Paintbrush and yarrow along the South Fork Trail.
Paintbrush and yarrow along the South Fork Trail. July 29, 2017.
Sugarloaf Mountain (9952') from the South Fork Trail.
Sugarloaf Mountain (9952') from the South Fork Trail.
Goldenrod and penstemon along the South Fork Trail.
Goldenrod and penstemon along the South Fork Trail about a quarter-mile from the trailhead. July 29, 2017.

 

On this particular run I also wanted to check out the Fish Creek Trail and the “use trail” down to Lodgepole Springs and Dry Lake, so rather than continuing down the Dry Lake Trail from Mineshaft Saddle, I turned right (east) and followed the Fish Creek Trail to Fish Creek Saddle.

There were some downed trees and a lot of fire debris on the Fish Creek Trail. Extra care was required and I probably hiked as much of it as I ran. As I worked toward Fish Creek Saddle I could not tell how much of the canyon leading down to Lodgepole Spring had burned. The slopes on the southwest side of Grinnell Mountain had burned and some areas along the Fish Creek Trail had burned as well. Whether I descended to Lodgepole Spring from Fish Creek Saddle or returned to Mineshaft Saddle would be a judgment call.

Arriving at Fish Creek Saddle I was glad to see the forest was intact. The path down to Lodgepole Spring looked promising, but had not been used in some time. As it turned out most of the trees along the path had not burned. In places, runoff from the burned slopes above had resulted in some erosion and small flows of sandy soil. There were also the usual downed trees, but other than being a little challenging to follow, the path was generally OK.

I was nearly off the trail when the “chance of thunderstorms” forecast materialized into threatening gray clouds, a few sprinkles, and a couple of rumbles of thunder.

Some related posts: Running San Gorgonio: Dollar Lake – Dry Lake Variation, San Gorgonio Mountain: Dollar Lake – Dry Lake Trail RunLake Fire MODIS Fire Detections

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Pinos to Abel Plus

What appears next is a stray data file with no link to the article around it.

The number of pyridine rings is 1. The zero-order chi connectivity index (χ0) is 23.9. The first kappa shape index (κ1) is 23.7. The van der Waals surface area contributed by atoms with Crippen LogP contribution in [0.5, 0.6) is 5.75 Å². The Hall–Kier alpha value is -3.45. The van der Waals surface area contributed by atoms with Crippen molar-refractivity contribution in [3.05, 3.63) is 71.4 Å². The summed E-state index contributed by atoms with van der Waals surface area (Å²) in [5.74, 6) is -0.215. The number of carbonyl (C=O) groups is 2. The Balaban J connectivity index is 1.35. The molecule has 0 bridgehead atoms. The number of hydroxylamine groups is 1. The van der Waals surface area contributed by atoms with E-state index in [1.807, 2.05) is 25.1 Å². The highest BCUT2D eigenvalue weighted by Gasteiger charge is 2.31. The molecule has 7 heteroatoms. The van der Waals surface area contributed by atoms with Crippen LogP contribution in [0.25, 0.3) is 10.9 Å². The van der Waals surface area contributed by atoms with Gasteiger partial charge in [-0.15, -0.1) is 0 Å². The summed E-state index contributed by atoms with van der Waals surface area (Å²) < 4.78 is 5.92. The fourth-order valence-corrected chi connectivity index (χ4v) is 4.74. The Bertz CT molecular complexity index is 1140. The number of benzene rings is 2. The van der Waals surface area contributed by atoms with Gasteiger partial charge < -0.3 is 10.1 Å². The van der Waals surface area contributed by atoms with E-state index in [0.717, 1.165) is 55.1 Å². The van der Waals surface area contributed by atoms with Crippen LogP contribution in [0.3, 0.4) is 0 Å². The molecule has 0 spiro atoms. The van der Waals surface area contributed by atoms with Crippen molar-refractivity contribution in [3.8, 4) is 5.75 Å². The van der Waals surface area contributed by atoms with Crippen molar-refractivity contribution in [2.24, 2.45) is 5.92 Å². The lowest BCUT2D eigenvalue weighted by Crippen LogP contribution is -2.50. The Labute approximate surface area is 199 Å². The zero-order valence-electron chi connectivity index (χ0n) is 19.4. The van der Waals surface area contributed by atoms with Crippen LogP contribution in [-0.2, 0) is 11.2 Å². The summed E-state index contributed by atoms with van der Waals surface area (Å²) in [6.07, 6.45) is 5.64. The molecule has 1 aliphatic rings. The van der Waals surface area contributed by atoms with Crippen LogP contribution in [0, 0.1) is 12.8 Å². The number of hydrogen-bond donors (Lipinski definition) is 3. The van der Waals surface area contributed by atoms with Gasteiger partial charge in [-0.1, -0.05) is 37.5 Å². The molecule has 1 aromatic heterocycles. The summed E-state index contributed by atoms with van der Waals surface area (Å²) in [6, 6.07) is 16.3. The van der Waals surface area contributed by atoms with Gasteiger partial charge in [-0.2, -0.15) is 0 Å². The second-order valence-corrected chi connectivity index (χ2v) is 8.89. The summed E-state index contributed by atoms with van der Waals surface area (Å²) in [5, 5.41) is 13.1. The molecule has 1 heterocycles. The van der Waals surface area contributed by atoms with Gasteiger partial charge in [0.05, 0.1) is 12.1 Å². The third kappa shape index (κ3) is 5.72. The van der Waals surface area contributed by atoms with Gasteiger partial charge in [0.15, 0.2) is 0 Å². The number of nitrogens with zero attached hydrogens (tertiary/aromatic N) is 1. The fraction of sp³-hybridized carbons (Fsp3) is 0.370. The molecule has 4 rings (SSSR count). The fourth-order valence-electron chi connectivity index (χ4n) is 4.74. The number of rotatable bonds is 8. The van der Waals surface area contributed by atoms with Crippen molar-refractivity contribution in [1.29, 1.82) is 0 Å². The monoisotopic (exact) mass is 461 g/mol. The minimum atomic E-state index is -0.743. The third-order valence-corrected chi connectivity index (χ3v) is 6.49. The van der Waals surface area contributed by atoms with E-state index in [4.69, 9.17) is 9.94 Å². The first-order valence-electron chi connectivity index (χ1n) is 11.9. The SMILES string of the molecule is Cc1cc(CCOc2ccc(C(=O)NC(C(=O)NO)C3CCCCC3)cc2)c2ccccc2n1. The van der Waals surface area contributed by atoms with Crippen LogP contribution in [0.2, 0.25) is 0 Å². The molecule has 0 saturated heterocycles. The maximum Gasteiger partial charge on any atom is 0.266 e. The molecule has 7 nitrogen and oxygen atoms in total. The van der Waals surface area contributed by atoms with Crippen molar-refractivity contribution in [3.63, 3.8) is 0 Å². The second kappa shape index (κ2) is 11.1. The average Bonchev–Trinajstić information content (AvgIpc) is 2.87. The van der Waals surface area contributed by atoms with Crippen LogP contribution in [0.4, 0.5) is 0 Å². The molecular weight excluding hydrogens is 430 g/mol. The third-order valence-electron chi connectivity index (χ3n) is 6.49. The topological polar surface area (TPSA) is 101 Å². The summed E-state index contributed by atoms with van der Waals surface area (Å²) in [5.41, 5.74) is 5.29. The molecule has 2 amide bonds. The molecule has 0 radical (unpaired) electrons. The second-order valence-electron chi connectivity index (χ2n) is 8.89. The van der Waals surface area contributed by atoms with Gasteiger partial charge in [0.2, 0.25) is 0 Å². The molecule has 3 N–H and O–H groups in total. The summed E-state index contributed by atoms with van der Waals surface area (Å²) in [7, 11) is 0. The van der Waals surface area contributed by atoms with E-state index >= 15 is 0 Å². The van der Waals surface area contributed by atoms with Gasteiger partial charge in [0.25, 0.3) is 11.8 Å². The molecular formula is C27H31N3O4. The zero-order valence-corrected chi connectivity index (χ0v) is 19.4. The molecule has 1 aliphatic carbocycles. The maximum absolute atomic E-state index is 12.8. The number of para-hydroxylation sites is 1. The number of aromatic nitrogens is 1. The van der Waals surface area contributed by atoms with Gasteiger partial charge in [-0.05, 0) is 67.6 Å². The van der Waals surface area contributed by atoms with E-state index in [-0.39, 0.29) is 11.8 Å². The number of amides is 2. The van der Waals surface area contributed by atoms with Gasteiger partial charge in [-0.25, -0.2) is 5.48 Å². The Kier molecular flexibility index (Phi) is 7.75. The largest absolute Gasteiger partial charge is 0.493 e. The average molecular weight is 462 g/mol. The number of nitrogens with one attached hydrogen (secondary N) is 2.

Western terminus of the Vincent Tumamait Trail.
Grouse Mountain from the Vincent Tumamait Trail near Cerro Noroeste Road

I was glad I didn’t turn around and head back to the car. At the beginning of the run smoke from the Whittier Fire (near Lake Cachuma) covered Mt. Pinos in an ugly shroud. Fortunately, a couple of hours into the run, the wind shifted to the north, removing the smoky veil and greatly improving the visibility and air quality.

Hikers on the Vincent Tumamait Trail near Mt. Pinos.
Hikers on the Vincent Tumamait Trail near Mt. Pinos.

Even it was smoky, at least the weather was cool. Following the torrid conditions at the Mt. Disappointment 50K the previous Saturday, and hot weather during the week, cool was good.

Mt. Pinos is often a good choice for escaping the triple digit heat of a Los Angeles heatwave. The elevation of the Chula Vista trailhead (8350′) is higher than the highest trailhead on Angeles Crest Highway — Dawson Saddle (7909′) and about 1000′ higher than the popular Inspiration Point (7370′) trailhead on the PCT.

Chumash spirit tower on Sawmill Mountain.
Chumash spirit tower on Sawmill Mountain.

My usual “Pinos to Abel” run starts at the Chula Vista trailhead and follows a dirt service road to the summit of Mt. Pinos (8831′). At the nearby wildlife viewing area it picks up the Vincent Tumamait Trail and heads west, taking a short detour to Sawmill Mountain (8818′) and the Chumash spirit tower, and then continues toward Mt. Abel (Cerro Noroeste). The trail ends at Cerro Noroeste Road, but a short climb up through the pine trees leads to the summit of Mt. Abel (8280+’) and Campo Alto. On the way back I usually run down the North Fork Trail to the spring at Sheep Camp, and sometimes extend the run by descending to Lily Meadows Camp (6250′).

Runners on the Vincent Tumamait Trail below Mt. Pinos.
Runners on the Vincent Tumamait Trail below Mt. Pinos.

It’s rare to see other runners doing the Pinos to Abel run. Dan and Dameon first passed me descending from Mt. Pinos. Our paths would cross several times over the course of the morning. They were running in the Mt. Pinos area for the first time and having a great time exploring the trails.

One of those times was on the top of Mt. Abel. They were thinking about hitting Grouse Mountain (8582′) on the way back to Pinos and asked about the route. The use trail to Grouse branches off the Vincent Tumamait Trail near a saddle ENE of the peak and about 0.3 mile west of the North Fork Trail junction. It leads to the northern summit of Grouse’s twin summits in about a quarter-mile.

Horse taking a drink at Sheep Camp.
What’s in the bag?

I didn’t do Grouse Mountain today, but did take the North Fork Trail down to Sheep Camp. Today, the plan was to just go a “little way” down the trail below Sheep Camp to see if a particular plant was flowering. Beyond Sheep Camp the North Fork Trail drops like a rock, and it turned into one of those, “I’ll just go a little farther down” kind of things. Before I came to my senses I’d lost nearly 1000′ in elevation while looking for the plant.

After chugging back up to the spring at Sheep Camp, I refilled my Camelbak(TM) and then continued up to the Vincent Tumamait Trail and headed east, retracing my steps to Mt. Pinos, and back to the trailhead.

Some related posts: Thunderstorm, Vincent Tumamait Trail